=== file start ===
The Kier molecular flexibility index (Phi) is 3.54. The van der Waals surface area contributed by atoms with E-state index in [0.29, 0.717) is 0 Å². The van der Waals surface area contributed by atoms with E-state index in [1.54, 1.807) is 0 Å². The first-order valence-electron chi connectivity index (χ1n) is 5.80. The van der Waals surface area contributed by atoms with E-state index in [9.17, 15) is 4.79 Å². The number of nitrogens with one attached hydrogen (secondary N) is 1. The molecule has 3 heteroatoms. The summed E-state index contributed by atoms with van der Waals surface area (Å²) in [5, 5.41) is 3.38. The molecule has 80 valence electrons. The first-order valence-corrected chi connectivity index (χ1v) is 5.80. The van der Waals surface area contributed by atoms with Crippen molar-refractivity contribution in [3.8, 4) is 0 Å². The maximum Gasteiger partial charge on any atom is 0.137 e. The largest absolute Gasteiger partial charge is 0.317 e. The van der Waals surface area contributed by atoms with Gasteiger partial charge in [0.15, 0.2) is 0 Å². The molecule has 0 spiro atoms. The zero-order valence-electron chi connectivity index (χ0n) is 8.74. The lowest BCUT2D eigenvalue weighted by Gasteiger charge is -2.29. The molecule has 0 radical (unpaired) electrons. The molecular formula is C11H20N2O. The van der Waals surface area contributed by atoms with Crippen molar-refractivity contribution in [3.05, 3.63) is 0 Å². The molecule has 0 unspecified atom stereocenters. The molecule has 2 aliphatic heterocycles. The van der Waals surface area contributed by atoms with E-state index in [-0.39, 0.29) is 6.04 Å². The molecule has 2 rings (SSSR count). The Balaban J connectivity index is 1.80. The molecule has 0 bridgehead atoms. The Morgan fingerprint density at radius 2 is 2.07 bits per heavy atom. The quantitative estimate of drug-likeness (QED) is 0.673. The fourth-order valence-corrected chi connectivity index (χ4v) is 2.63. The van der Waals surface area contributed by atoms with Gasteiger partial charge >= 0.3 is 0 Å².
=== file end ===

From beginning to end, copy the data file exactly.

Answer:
The Kier molecular flexibility index (Phi) is 3.54. The van der Waals surface area contributed by atoms with E-state index in [0.29, 0.717) is 0 Å². The van der Waals surface area contributed by atoms with E-state index in [1.54, 1.807) is 0 Å². The first-order valence-electron chi connectivity index (χ1n) is 5.80. The van der Waals surface area contributed by atoms with E-state index in [9.17, 15) is 4.79 Å². The number of nitrogens with one attached hydrogen (secondary N) is 1. The molecule has 3 heteroatoms. The summed E-state index contributed by atoms with van der Waals surface area (Å²) in [5, 5.41) is 3.38. The molecule has 80 valence electrons. The first-order valence-corrected chi connectivity index (χ1v) is 5.80. The van der Waals surface area contributed by atoms with Crippen molar-refractivity contribution in [3.8, 4) is 0 Å². The maximum Gasteiger partial charge on any atom is 0.137 e. The largest absolute Gasteiger partial charge is 0.317 e. The van der Waals surface area contributed by atoms with Gasteiger partial charge in [0.15, 0.2) is 0 Å². The molecule has 0 spiro atoms. The zero-order valence-electron chi connectivity index (χ0n) is 8.74. The lowest BCUT2D eigenvalue weighted by Gasteiger charge is -2.29. The molecule has 0 radical (unpaired) electrons. The molecular formula is C11H20N2O. The van der Waals surface area contributed by atoms with Crippen molar-refractivity contribution in [3.05, 3.63) is 0 Å². The molecule has 0 unspecified atom stereocenters. The molecule has 2 aliphatic heterocycles. The van der Waals surface area contributed by atoms with E-state index in [-0.39, 0.29) is 6.04 Å². The molecule has 2 rings (SSSR count). The Balaban J connectivity index is 1.80. The molecule has 0 bridgehead atoms. The Morgan fingerprint density at radius 2 is 2.07 bits per heavy atom. The quantitative estimate of drug-likeness (QED) is 0.673. The fourth-order valence-corrected chi connectivity index (χ4v) is 2.63. The van der Waals surface area contributed by atoms with Gasteiger partial charge >= 0.3 is 0 Å².